Global defects in collagen secretion in a Mia3/TANGO1 knockout mouse.

Wilson DG, Phamluong K, Li L, Sun M, Cao TC, Liu PS, Modrusan Z, Sandoval WN, Rangell L, Carano RA, Peterson AS, Solloway MJ - J. Cell Biol. (2011)

Abnormal collagen glycosylation, secretion, maturation, and ECM deposition in Mia3- cells. (A–C) Immunofluorescent staining of wt and Mia3−/− primary MEFs (A; Col7a1) and chondrocytes (B and C; Col2a1 and Col3a1) reveals abnormal punctate ECM deposition (asterisks) and an increase in ER-retained collagen upon cell permeabilization. Bars, 10 µm. (D and E) Comparison and quantitation of ECM and cell-associated collagens isolated from wt and Mia3- chondrocytes (left) and MEFs (right). Values are ± SEM. n = 3 per genotype. KO, knockout. (F) Western blot analyses of cell-associated collagen 1 (Col1) from wt and Mia3−/− MEFs show substantial changes in collagen processing in  cells. Distribution plots summarize data (n = 4 per genotype). Arrows indicate processed collagen types. (G) Timed protease digestion of embryonic lysates blotted for Col2a1 further highlights the presence of alternately modified collagen (arrows and boxed region) in Mia3- tissues. Molecular masses are given in kilodaltons.
© Copyright Policy - openaccess
Related In: Results  -  Collection

License 1 - License 2
Show All Figures
getmorefigures.php?uid=PMC3105544&req=5

fig5: Abnormal collagen glycosylation, secretion, maturation, and ECM deposition in Mia3- cells. (A–C) Immunofluorescent staining of wt and Mia3−/− primary MEFs (A; Col7a1) and chondrocytes (B and C; Col2a1 and Col3a1) reveals abnormal punctate ECM deposition (asterisks) and an increase in ER-retained collagen upon cell permeabilization. Bars, 10 µm. (D and E) Comparison and quantitation of ECM and cell-associated collagens isolated from wt and Mia3- chondrocytes (left) and MEFs (right). Values are ± SEM. n = 3 per genotype. KO, knockout. (F) Western blot analyses of cell-associated collagen 1 (Col1) from wt and Mia3−/− MEFs show substantial changes in collagen processing in cells. Distribution plots summarize data (n = 4 per genotype). Arrows indicate processed collagen types. (G) Timed protease digestion of embryonic lysates blotted for Col2a1 further highlights the presence of alternately modified collagen (arrows and boxed region) in Mia3- tissues. Molecular masses are given in kilodaltons.
Mentions: Consistent with the observation that Col7a1 binds MIA3 and accumulates in cells in which MIA3 transcripts are reduced by RNAi knockdown (Saito et al., 2009b), comparisons of Col7a1 deposition between wt and Mia3−/− MEFs with and without membrane permeabilization reveal a slight reduction in the overall amount of extracellular collagen secreted by the cells and a dramatic intracellular accumulation of Col7a1 adjacent to the nucleus (Fig. 5 A). The profound and cell-autonomous defects in chondrocyte differentiation, however, suggest a broader role for Mia3 than secretion of Col7a1. Indeed, chondrocyte-enriched primary cell cultures derived from 14.5-dpc Mia3−/− ribcages show a similar accumulation of Col2a1 and, to a lesser extent, Col3a1 within the cells (Fig. 5, B and C). Although some collagen is deposited outside of the knockout cells, it appears to be abnormally aggregated and unevenly dispersed throughout the extracellular fibrils. Quantitation of total cell-associated collagen using SDS-PAGE and Western blot analysis confirmed these observations, with 2.2–4.7-fold increases in the amount of Col1, Col3a1, and Col9a1 in Mia3- MEFs relative to controls (Fig. S3, G–I) despite normal levels of transcription (Fig. S3 C). To confirm that these changes were driven by increased retention, we compared ECM-resident versus cell-associated levels of Col1 in chondrocytes and MEFs (Fig. 5 D). A 50% reduction is observed in the amount of ECM-deposited Col1 in Mia3- primary chondrocytes (Fig. 5 E, P = 0.006, n = 3 per genotype). In MEFs, cell-associated Col1 is increased twofold in Mia3- cells (P = 0.05), whereas the level of ECM-associated collagen is barely detectable and not significantly different (Fig. 5 E). We conclude that the transit of several collagens is hampered by the loss of Mia3, and reduced levels are deposited within the ECM.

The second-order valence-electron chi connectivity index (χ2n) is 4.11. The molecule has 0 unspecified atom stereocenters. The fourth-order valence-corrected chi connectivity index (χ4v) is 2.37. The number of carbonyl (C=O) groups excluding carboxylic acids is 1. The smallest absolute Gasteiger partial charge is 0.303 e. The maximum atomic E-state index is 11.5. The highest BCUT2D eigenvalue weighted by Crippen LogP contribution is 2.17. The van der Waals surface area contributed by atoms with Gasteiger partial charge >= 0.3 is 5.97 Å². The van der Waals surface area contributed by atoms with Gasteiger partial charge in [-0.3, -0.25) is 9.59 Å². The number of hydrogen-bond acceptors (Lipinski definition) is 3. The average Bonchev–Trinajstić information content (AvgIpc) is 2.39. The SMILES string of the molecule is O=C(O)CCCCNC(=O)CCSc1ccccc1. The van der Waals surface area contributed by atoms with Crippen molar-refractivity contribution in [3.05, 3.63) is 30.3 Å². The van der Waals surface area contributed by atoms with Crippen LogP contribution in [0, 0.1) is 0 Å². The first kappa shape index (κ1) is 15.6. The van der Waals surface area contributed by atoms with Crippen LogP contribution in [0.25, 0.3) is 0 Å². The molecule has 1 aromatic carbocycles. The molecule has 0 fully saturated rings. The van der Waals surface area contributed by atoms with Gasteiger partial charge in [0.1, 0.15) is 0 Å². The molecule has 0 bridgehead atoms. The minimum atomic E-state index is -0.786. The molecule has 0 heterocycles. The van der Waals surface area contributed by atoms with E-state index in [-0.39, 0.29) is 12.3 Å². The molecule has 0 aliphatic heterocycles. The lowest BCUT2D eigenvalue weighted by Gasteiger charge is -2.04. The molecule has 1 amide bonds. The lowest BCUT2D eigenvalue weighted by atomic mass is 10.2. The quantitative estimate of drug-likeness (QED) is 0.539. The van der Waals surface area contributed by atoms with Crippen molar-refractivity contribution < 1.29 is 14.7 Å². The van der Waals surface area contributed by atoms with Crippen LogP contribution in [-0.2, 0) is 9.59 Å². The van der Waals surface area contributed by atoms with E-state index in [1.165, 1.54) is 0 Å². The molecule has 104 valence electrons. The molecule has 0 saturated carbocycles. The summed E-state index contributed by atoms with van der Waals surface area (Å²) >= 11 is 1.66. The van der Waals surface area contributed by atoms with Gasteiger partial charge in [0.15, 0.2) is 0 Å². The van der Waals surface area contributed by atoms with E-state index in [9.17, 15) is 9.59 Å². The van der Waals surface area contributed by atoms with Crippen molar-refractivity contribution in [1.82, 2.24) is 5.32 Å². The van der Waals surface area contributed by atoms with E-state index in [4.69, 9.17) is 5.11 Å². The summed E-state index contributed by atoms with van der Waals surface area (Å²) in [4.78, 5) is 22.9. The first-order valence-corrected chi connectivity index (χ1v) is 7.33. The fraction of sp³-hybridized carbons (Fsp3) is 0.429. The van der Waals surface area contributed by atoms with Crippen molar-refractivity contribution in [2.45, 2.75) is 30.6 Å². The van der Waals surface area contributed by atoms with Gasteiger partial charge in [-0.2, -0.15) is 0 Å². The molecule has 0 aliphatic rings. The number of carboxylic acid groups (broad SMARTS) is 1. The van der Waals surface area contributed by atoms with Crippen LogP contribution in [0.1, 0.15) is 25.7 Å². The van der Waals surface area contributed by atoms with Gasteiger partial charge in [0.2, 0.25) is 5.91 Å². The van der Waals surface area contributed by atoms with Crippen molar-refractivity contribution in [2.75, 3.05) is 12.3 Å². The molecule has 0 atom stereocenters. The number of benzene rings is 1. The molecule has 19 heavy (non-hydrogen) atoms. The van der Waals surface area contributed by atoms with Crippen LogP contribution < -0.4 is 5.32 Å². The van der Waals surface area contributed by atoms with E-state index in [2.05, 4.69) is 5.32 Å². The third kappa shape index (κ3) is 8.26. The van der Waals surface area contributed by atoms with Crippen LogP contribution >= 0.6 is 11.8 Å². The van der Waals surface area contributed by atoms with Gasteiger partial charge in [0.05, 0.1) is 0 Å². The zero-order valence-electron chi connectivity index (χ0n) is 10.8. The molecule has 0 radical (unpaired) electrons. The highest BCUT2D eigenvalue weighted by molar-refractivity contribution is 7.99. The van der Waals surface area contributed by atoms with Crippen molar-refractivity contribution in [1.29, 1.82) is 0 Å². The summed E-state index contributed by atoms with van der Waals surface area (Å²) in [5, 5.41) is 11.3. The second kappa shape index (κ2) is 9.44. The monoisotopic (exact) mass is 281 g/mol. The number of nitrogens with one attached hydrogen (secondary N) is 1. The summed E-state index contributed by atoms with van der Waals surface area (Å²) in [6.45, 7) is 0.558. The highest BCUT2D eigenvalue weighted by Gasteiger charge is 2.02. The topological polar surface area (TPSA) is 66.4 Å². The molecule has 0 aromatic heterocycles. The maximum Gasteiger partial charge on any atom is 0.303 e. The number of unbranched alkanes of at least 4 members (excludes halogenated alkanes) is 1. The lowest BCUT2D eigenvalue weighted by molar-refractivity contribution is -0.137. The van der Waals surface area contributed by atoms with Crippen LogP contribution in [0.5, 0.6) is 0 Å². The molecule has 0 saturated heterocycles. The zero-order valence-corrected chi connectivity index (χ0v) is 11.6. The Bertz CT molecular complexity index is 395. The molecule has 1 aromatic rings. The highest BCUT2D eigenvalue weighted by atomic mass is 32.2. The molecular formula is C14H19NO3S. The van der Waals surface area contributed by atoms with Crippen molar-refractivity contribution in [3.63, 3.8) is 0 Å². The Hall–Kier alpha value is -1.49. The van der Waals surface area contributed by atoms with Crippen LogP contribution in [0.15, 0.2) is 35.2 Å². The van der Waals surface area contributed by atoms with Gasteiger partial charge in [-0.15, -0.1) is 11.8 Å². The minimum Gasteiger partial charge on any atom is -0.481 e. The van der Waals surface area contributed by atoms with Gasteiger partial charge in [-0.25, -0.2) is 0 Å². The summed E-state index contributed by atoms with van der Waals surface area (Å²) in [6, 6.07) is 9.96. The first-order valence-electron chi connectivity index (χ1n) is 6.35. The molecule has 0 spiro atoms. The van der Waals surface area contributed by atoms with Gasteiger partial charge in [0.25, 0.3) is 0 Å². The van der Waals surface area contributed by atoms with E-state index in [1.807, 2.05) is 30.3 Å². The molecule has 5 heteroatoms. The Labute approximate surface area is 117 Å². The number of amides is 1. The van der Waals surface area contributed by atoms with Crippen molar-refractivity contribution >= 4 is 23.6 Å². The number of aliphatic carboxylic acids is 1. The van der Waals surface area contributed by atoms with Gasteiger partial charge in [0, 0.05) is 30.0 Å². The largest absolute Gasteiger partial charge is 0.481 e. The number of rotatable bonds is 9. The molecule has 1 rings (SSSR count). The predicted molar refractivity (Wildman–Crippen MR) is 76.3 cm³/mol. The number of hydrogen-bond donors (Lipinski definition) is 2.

Bottom Line: These changes are associated with intracellular accumulation of collagen and the induction of a strong unfolded protein response, primarily within the developing skeleton.Chondrocyte maturation and bone mineralization are severely compromised in Mia3- embryos, leading to dwarfism and neonatal lethality.Thus, Mia3's role in protein secretion is much broader than previously realized, and it may, in fact, be required for the efficient secretion of all collagen molecules in higher organisms.

View Article: PubMed Central - HTML - PubMed

Affiliation: Department of Molecular Biology, Genentech, South San Francisco, CA 94080, USA.

ABSTRACT
Melanoma inhibitory activity member 3 (MIA3/TANGO1) [corrected] is an evolutionarily conserved endoplasmic reticulum resident transmembrane protein. Recent in vitro studies have shown that it is required for the loading of collagen VII, but not collagen I, into COPII-coated transport vesicles. In this paper, we show that mice lacking Mia3 are defective for the secretion of numerous collagens, including collagens I, II, III, IV, VII, and IX, from chondrocytes, fibroblasts, endothelial cells, and mural cells. Collagen deposition by these cell types is abnormal, and extracellular matrix composition is compromised. These changes are associated with intracellular accumulation of collagen and the induction of a strong unfolded protein response, primarily within the developing skeleton. Chondrocyte maturation and bone mineralization are severely compromised in Mia3- embryos, leading to dwarfism and neonatal lethality. Thus, Mia3's role in protein secretion is much broader than previously realized, and it may, in fact, be required for the efficient secretion of all collagen molecules in higher organisms.

Show MeSH
Related in: MedlinePlus